blog article

Choosing the Right Career Track with Startup Institute

By Liz Eggleston
Last Updated September 14, 2016


Our team at Course Report heard about program changes at Startup Institute—from pre-work to instructors to outcomes—so we sat down with Vice President of Admissions Katie Bickford to get the details. Read what we learned about the additional support Startup Institute is building into their curriculum, how they help guide students into the right career track, and their new, 4-week online pre-work that’s opening Startup Institute to all levels of learners.


As VP of Admissions at Startup Institute, can you tell us how you interact with students?

Startup Institute is a community-based program and the values of our program are important, so I built out our admissions process to find students who will benefit from the program and learning environment. The interview is designed to find applicants who will be collaborators and high-impact, high-accountability members of a team.

The next piece is about supporting the applicant to figure out the type of work that they will love. The interview and assessment involve a bit of  searching for the “strike zone” to find a field that is interesting and energizing for them—in which the student will be solving the kinds of problems that their brain is really suited to solve.

How is culture fit important to the admissions screening process?

Culture fit is non-negotiable. Culture can be a is a very dangerous term because you can hide bias under “culture,” which is why we’ve developed a very defined rubric of what culture fit means for us.

A love for problem solving, a desire to make a bigger impact in the world, and the need to be an active collaborator. We are looking for applicants who are humble, self-aware, sincere, will hustle to achieve their goals, and have a strong desire to make a change in their lives.

Aside from culture, is a coding challenge still part of the application?

Yes. We have a different type of assessment for each of our skills tracks. We also give additional help and resources as needed, working with applicants one-on-one to figure out if this is the right career path for them.

There are four skills “tracks” at Startup Institute: Students can enroll in Web Development, Web Design, Digital Marketing, or Sales and Account Management. Do you find that most applicants know which skill set they want to build before they apply?

Great question. When we added the option of being “undecided” to the application, we were surprised by how many applicants chose that option. I think  this is great, because these students are all making massive career changes. Without exploring properly, an applicant may not realize which career path is right for them.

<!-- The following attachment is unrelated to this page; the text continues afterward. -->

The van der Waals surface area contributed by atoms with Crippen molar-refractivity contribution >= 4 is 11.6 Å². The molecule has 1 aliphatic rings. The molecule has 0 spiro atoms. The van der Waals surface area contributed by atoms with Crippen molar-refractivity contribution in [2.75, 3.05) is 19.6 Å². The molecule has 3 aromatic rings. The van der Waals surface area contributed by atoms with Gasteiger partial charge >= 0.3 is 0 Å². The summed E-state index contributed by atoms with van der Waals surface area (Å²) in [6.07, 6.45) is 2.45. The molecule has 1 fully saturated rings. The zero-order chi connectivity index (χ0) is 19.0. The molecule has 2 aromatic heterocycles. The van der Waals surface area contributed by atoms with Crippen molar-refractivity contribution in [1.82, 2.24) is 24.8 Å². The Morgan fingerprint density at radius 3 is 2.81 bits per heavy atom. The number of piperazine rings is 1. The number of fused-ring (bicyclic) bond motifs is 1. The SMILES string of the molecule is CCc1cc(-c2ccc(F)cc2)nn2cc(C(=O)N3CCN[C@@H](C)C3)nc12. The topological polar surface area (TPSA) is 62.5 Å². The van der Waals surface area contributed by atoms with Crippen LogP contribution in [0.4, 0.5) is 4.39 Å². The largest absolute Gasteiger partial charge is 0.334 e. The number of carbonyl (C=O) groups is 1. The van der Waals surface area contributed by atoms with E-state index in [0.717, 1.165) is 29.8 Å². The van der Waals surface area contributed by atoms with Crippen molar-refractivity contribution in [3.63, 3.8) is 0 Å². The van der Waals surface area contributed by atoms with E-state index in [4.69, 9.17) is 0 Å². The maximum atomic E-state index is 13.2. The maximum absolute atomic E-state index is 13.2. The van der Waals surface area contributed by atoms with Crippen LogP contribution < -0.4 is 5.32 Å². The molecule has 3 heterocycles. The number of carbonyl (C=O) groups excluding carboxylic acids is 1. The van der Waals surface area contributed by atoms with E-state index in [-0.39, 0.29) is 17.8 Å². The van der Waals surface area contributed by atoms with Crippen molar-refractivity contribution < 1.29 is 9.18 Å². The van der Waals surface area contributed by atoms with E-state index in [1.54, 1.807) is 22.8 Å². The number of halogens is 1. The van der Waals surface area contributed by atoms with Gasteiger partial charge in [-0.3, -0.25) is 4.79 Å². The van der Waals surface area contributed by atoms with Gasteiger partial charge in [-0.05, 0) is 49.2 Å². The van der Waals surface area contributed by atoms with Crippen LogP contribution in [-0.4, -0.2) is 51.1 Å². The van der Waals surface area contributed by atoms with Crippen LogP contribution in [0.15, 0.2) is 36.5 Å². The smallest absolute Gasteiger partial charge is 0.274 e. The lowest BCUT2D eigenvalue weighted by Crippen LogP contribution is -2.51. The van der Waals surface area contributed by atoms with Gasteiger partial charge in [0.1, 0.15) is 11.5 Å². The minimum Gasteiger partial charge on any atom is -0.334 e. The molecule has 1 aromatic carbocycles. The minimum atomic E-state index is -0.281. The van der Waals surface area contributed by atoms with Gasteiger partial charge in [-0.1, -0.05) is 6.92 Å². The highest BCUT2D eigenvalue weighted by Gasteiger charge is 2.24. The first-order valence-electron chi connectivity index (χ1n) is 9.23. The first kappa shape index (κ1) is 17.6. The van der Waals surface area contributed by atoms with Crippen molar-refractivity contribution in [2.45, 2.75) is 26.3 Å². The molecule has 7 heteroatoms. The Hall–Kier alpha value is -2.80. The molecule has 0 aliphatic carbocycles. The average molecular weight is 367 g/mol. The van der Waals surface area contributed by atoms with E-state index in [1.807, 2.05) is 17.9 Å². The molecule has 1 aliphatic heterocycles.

For example, one woman at Startup Institute was an accountant who became a UX designer. There was no sign in her prior career path that she should be a UX designer, but she loved doing creative work back in high school, so we had to uncover that during her admissions process.

Even if somebody does know which track they want to take, I'm still going to work with them to test it out. We've had people apply for back-end web development, and after looking at some projects they’ve done and the way they reason through problems, it becomes clear that the person is more suited to being a front-end developer.

If I were to invest time, faith, and tuition in something like Startup Institute, I would expect a very real and supportive transition into a satisfying career. Everything we do is about getting our students to great career outcomes, so we start by ensuring that they’ve chosen the right path.

The final stage in  our application process is a conversation with the local Campus Director, because this is the person who owns the results of the program. The director looks at the results of the candidate’s assessment, the person's background, and our notes from the admissions process, and they work to set realistic expectations with prospective students. That’s an important conversation.

Startup Institute recently added four weeks of online pre-work. What drove you to make that change?

We used to have a certain bar that applicants had to clear in terms of skills or aptitude in order to be able to make it into Startup Institute. We were getting a lot of applicants who were wonderful from a culture perspective, but whose technical skills weren’t ready for the rigor of our curriculum.  We asked ourselves, "What if we could extend this opportunity to even more people?” The idea for the pre-work emerged so that we could accept more people into Startup Institute.

And what sort of material is in the pre-work?

Everyone does different pre-work assignments depending on their backgrounds and the skills track they are pursuing. We started by creating really well-curated materials for the person to look through, and then we began giving them a project. Now, we’ve added different online learning components. Some of the materials have been  developed in-house, and these are combined with a list of online tutorials, curated especially for each student, case-by-case. We’re prescriptive about what each student needs in order to be prepared to take on the eight-week immersive.